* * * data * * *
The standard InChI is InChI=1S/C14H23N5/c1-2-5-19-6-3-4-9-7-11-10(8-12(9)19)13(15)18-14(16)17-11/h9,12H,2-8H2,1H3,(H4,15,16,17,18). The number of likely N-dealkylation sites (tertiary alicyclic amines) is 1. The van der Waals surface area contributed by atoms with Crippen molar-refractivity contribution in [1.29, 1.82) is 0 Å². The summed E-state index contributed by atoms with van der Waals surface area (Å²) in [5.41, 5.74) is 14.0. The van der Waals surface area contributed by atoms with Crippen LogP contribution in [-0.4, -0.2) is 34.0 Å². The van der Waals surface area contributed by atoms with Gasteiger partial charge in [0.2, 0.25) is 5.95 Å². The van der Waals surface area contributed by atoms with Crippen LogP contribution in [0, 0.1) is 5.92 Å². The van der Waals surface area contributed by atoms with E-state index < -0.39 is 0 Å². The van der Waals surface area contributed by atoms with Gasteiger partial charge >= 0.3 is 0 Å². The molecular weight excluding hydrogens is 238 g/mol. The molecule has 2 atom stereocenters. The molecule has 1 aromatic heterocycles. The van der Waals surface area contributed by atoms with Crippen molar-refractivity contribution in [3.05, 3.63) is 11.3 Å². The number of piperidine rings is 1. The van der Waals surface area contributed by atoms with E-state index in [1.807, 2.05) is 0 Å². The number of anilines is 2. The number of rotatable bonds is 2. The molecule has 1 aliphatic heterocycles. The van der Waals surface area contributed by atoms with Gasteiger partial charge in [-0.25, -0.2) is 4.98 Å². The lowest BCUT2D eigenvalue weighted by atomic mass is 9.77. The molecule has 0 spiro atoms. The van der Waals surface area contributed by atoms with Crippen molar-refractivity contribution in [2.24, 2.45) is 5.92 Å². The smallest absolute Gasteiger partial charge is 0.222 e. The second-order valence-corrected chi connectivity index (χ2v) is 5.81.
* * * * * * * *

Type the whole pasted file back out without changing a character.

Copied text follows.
The standard InChI is InChI=1S/C14H23N5/c1-2-5-19-6-3-4-9-7-11-10(8-12(9)19)13(15)18-14(16)17-11/h9,12H,2-8H2,1H3,(H4,15,16,17,18). The number of likely N-dealkylation sites (tertiary alicyclic amines) is 1. The van der Waals surface area contributed by atoms with Crippen molar-refractivity contribution in [1.29, 1.82) is 0 Å². The summed E-state index contributed by atoms with van der Waals surface area (Å²) in [5.41, 5.74) is 14.0. The van der Waals surface area contributed by atoms with Crippen LogP contribution in [-0.4, -0.2) is 34.0 Å². The van der Waals surface area contributed by atoms with Gasteiger partial charge in [0.2, 0.25) is 5.95 Å². The van der Waals surface area contributed by atoms with Crippen LogP contribution in [0, 0.1) is 5.92 Å². The van der Waals surface area contributed by atoms with E-state index < -0.39 is 0 Å². The van der Waals surface area contributed by atoms with Gasteiger partial charge >= 0.3 is 0 Å². The molecular weight excluding hydrogens is 238 g/mol. The molecule has 2 atom stereocenters. The molecule has 1 aromatic heterocycles. The van der Waals surface area contributed by atoms with Crippen molar-refractivity contribution in [3.05, 3.63) is 11.3 Å². The number of piperidine rings is 1. The van der Waals surface area contributed by atoms with E-state index in [1.807, 2.05) is 0 Å². The number of anilines is 2. The number of rotatable bonds is 2. The molecule has 1 aliphatic heterocycles. The van der Waals surface area contributed by atoms with Gasteiger partial charge in [-0.25, -0.2) is 4.98 Å². The lowest BCUT2D eigenvalue weighted by atomic mass is 9.77. The molecule has 0 spiro atoms. The van der Waals surface area contributed by atoms with Crippen molar-refractivity contribution in [2.24, 2.45) is 5.92 Å². The smallest absolute Gasteiger partial charge is 0.222 e. The second-order valence-corrected chi connectivity index (χ2v) is 5.81.